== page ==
“The people in this area are due reasonable traffic flow,” Turner said, adding that it’s become a challenge for some residents to even get in and out of their own neighborhoods.
Thompson said he’s heard the same complaints from residents and voters.
“It falls back on traffic,” he added. That’s what I keep hearing.”
Thompson said it is critical that city officials do a better job reaching out to residents and educating them about proposed solutions to traffic congestion.
For example, many residents along Enota were surprised to hear of plans this month to construct a new road in the area directing traffic from Thompson Bridge to Downey Boulevard, skirting Green Street entirely.
“I can feel the frustration of the community,” Thompson said.
Family: Three children and five grandchildren, attends St. Paul United Methodist Church
Experience: Housing Authority, Non-profit development board
Occupation: Restaurant management, construction/carpentry
Education: Associate Degree in applied science and paralegal studies from the University of North Georgia, and currently completing a Bachelor of Science degree in technology management from the same university.
What makes you qualified to serve on the City Council?
I have spent most of my adult life as a volunteer citizen serving on boards for the city of Gainesville. The position of council member calls for one’s undivided attention. Gainesville has grown through the years and the issues now call for council members that can set aside all distractions and hear the call of the citizens.
While serving on various boards, Emory showed his leadership skills and ability to accomplish the goals of various organizations. He has worked with citizens and businesses alike to solve issues and create a better working relationship in the community.
What are your goals if elected?
My No. 1 goal is to spend time listening, and my No. 2 goal is to search for solutions.
I have a great interest in the quality of the water in Lake Lanier, increasing the job skills of our citizens both the youth as they enter the workforce and the adults that are providing for their families.
How can we as citizens assist in increasing the number of affordable housing in Gainesville, finding suitable entertainment, create reasonable traffic flow, and safe neighborhoods?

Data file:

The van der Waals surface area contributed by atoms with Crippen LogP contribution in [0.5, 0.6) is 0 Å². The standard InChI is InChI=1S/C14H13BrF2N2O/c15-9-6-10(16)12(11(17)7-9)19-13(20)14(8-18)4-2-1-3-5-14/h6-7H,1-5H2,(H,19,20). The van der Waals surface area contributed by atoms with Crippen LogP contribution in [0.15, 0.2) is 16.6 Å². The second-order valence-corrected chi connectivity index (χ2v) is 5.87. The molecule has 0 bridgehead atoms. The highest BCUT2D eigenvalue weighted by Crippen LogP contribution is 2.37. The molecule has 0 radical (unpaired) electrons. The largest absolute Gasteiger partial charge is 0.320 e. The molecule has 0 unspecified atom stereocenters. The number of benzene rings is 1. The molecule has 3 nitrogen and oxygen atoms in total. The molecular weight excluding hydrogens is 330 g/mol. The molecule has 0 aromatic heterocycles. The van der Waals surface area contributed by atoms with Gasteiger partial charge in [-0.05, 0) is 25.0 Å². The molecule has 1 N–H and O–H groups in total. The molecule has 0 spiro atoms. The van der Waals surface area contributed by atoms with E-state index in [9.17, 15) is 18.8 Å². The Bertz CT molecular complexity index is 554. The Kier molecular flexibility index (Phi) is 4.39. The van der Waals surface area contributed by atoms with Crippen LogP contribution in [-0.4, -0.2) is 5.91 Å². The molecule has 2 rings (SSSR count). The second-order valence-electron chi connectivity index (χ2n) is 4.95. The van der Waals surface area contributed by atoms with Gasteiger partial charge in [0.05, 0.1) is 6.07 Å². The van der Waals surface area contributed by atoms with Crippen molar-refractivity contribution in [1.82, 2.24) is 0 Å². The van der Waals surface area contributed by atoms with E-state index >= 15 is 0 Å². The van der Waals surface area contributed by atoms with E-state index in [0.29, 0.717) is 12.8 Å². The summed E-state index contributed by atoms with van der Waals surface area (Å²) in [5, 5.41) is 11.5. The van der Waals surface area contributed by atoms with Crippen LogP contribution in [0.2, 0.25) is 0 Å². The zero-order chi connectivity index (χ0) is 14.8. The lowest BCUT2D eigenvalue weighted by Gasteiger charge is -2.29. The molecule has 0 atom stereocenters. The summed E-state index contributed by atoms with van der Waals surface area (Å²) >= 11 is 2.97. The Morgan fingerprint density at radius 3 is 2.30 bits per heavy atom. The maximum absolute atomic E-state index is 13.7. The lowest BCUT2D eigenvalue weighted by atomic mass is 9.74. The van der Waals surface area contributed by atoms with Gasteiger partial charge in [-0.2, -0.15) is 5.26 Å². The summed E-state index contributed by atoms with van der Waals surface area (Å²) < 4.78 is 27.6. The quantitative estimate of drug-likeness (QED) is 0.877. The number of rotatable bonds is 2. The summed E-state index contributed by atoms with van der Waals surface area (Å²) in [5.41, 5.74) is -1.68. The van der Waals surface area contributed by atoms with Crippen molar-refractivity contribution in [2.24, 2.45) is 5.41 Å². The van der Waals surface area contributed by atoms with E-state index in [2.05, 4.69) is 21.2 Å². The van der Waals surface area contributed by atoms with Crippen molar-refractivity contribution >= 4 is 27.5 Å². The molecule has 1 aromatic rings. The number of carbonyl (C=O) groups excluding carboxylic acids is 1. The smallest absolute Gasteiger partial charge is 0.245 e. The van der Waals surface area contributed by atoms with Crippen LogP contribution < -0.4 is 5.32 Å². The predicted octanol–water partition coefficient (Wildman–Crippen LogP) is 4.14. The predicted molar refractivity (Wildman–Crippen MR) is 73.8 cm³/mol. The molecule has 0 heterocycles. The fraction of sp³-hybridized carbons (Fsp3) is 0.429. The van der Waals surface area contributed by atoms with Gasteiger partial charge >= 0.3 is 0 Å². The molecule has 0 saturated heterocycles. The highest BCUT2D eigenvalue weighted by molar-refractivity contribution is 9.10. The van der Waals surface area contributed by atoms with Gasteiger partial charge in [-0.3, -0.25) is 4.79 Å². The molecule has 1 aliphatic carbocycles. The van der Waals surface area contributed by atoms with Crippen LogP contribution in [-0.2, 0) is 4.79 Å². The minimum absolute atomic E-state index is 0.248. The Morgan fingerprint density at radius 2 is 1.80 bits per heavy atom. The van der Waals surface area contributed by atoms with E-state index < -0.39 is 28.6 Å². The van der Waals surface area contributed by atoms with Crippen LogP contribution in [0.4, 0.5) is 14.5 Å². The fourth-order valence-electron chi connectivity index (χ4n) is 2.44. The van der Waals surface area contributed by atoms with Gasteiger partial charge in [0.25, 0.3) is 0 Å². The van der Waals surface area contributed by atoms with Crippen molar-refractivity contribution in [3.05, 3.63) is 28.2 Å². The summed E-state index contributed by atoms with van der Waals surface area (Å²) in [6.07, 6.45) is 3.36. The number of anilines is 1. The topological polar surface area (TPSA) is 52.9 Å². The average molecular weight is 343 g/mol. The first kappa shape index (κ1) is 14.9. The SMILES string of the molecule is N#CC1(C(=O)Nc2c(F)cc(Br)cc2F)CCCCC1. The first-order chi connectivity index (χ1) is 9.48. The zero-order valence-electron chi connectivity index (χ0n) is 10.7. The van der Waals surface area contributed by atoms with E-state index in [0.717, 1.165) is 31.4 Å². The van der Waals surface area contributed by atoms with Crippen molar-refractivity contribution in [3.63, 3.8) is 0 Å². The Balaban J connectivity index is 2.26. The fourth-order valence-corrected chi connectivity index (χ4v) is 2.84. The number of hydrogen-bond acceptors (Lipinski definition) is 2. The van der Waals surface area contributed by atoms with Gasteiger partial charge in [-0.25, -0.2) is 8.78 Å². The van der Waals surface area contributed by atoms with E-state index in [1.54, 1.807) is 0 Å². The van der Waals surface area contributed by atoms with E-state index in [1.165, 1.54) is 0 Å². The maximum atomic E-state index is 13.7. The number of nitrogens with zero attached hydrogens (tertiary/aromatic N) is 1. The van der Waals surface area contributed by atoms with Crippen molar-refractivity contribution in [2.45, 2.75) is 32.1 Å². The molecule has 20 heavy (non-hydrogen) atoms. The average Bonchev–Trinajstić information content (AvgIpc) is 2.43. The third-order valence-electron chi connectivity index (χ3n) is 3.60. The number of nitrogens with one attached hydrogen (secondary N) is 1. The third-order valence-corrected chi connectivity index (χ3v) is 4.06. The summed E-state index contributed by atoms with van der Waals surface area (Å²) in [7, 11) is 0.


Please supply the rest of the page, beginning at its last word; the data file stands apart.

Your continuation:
All are goals that should be addressed and in no special order.
Education, education, and education from the cradle to the grave — it never ends.
I want to be a voice that echoes your concerns. A voice that matters. A voice that cares.
Family: Wife and two daughters
Occupation: Landscape contractor
Experience: Small business owner since 1997, Gainesville Planning and Appeals Board member
Education: 1995 Graduate of the University of Georgia with BSA in horticulture
What makes you qualified to serve on the City Council?
Born in 1973, I’ve lived in Gainesville nearly all of my life. I’m a graduate of Gainesville High School, the University of Georgia, and Leadership Hall. In 1997, I opened my first business.
I’ve been an associate director for the Hall County Chamber of Commerce and I currently serve as a board director for Challenged Child and Friends.
Since then I have continued to build relationships within our community based on understanding the relevance of integrity and responsible leadership.
I have a unique perspective because my background of qualifications is honest and transparent. These are “must have” qualities for an individual whom our citizens will trust to make the complicated decisions that will face our community.
What are your goals if elected?
I see a livable, walkable, sustainable Gainesville that will attract new, vibrant businesses, people and ultimately families young and old. Let’s market our city as the premier destination for tourism, business and community in North Georgia.
I’m not here running on a specific agenda and I don’t have a pet project to push. I’m here because I’m a listener. I’ve listened to my friends, family, customers and most recently, you the citizens. The message is clear and not wavering. It’s time for a fresh look, a new approach, a passing of the torch, a better Gainesville. I’m here to help propel Gainesville into the future.
Whether in business or government, transparency and communication are the keys to success. I am ready and willing to communicate with our businesses and citizens in order to move our community forward together in a positive direction.
Where: Hall County Elections Office, lower level, Hall County Government Center, 2875 Browns Bridge Road, Gainesville
When: 8 a.m. to 5 p.m. Monday through Friday beginning Oct. 12 and ending Oct. 30.
Also: Voters may cast ballots 9 a.m. to 4 p.m. Oct. 24 at at the North Hall Community Center, 4175 Nopone Road, or Spout Springs Library, 6488 Spout Springs Road, Flowery Branch.